Business use-of-home expense

  • capital cost allowance
  • heat
  • electricity
  • mortgage interest (under specific circumstances)
  • insurance
  • maintenance costs
  • property taxes

Portion of your home as a workspace, as long as it meets either of the criteria:

  • being your primary place of business
  • being used exclusively and regularly to meet with clients, customers, or patients

Additional considerations:
The portion of the expenses that can be claimed can be determined by using a reasonable method, such as the ratio of the workspace to the total area of the home.
If the space is used for both personal and business purposes, the claim can be calculated by determining the percentage of time the space is used for business and applying that percentage to the total home expenses.
If the business is not operated full-time, the claim should be adjusted accordingly.

Salaries, including employer’s contributions

  • cost of paying salaries to your employees, including employer contributions

Additional considerations:
This information should be reported by the end of February using a T4 or T4A statement, and for further guidance on these slips, consult the T4001 Employers' Guide - Payroll Deductions and Remittances or contact us for assistance.


  • labor costs
  • materials
  • any other costs associated with the subcontractor's work

Additional considerations:
Those expenses refer to the costs incurred by a company when it hires another company or individual to perform a specific task or service as part of a larger project.
These expenses are typically recorded as a separate line item in a company's financial records, and are typically considered a cost of goods sold (COGS) for accounting and tax purposes.

Start-up costs

To deduct a business expense, you need to have carried on the related business in the fiscal period in which the expense was incurred. Because of this, you have to be clear about the date your business started.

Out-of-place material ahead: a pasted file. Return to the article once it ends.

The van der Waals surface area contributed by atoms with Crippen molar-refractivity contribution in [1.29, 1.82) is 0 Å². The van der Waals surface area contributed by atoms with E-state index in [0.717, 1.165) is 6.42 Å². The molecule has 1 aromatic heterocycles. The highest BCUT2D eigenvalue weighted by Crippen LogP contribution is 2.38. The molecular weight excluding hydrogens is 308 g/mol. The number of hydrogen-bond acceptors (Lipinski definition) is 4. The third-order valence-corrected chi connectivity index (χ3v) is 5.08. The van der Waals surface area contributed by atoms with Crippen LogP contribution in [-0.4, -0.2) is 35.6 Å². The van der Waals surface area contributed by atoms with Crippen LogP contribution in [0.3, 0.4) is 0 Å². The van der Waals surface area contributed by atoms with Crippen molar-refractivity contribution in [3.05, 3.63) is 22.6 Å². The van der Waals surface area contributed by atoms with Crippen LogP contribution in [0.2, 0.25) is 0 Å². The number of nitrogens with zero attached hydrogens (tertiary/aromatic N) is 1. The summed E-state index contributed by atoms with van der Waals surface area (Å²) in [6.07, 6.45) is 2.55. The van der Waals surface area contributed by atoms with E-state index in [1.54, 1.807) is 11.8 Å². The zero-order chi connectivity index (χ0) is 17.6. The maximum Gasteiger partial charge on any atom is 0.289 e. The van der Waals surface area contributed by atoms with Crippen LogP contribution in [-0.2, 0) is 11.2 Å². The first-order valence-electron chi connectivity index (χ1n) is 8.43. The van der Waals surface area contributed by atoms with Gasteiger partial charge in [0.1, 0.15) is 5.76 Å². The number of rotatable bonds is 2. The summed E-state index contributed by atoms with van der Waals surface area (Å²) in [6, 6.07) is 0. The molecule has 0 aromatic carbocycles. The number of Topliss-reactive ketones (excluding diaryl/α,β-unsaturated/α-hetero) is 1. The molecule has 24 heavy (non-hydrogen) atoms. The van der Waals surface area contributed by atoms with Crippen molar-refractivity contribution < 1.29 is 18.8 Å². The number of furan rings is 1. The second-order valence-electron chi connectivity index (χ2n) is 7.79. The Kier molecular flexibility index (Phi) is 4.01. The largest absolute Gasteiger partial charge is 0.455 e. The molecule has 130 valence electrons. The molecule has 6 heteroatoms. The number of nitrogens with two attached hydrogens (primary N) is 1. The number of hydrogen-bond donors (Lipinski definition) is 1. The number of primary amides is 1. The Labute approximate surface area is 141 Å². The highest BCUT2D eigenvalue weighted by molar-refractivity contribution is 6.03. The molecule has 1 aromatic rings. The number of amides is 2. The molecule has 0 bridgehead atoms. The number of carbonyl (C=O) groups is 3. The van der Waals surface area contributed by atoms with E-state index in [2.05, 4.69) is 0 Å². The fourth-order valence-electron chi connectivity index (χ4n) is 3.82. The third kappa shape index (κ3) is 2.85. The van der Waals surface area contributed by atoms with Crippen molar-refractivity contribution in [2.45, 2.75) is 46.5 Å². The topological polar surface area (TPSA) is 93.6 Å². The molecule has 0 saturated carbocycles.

For more information, see Interpretation Bulletin IT-364, Commencement of Business Operations, or Guide RC4022, General Information for GST/HST Registrants or contact us for assistance

Travel expenses

  • public transportation fares
  • hotel accommodations
  • meals and entertainment (50% limit)

Additional considerations:
There are additioanl information provided in my article dedicated to this matter

Travelling expenses explained (Richard Mccullough case)
Travelling expenses As per CRA travelling expenses may include costs for food, beverages, lodging, and modes of transportation such as airplanes, trains, and buses, and can be claimed as deductions as long as the following criteria are met: • You were normally required to work away from your emplo…

Telephone and utilities

  • telephone
  • gas
  • oil
  • electricity
  • water
  • cable

Additional considerations:
Do not deduct the basic monthly rate of your home telephone. However, you can deduct any long distance telephone calls you made on your home telephone for your business. If you have a separate telephone for business calls only, you can deduct its basic monthly rate

If you require any help or assistance with filing tax returns for your small business, please reach out to us.

“Please note that the information provided in this article is of a general nature and may not be accurate for your specific situation. The information is current as of the date of posting and is not intended to provide legal advice. It's always recommended that you consult with a professional accountant and lawyer for personalized guidance and advice."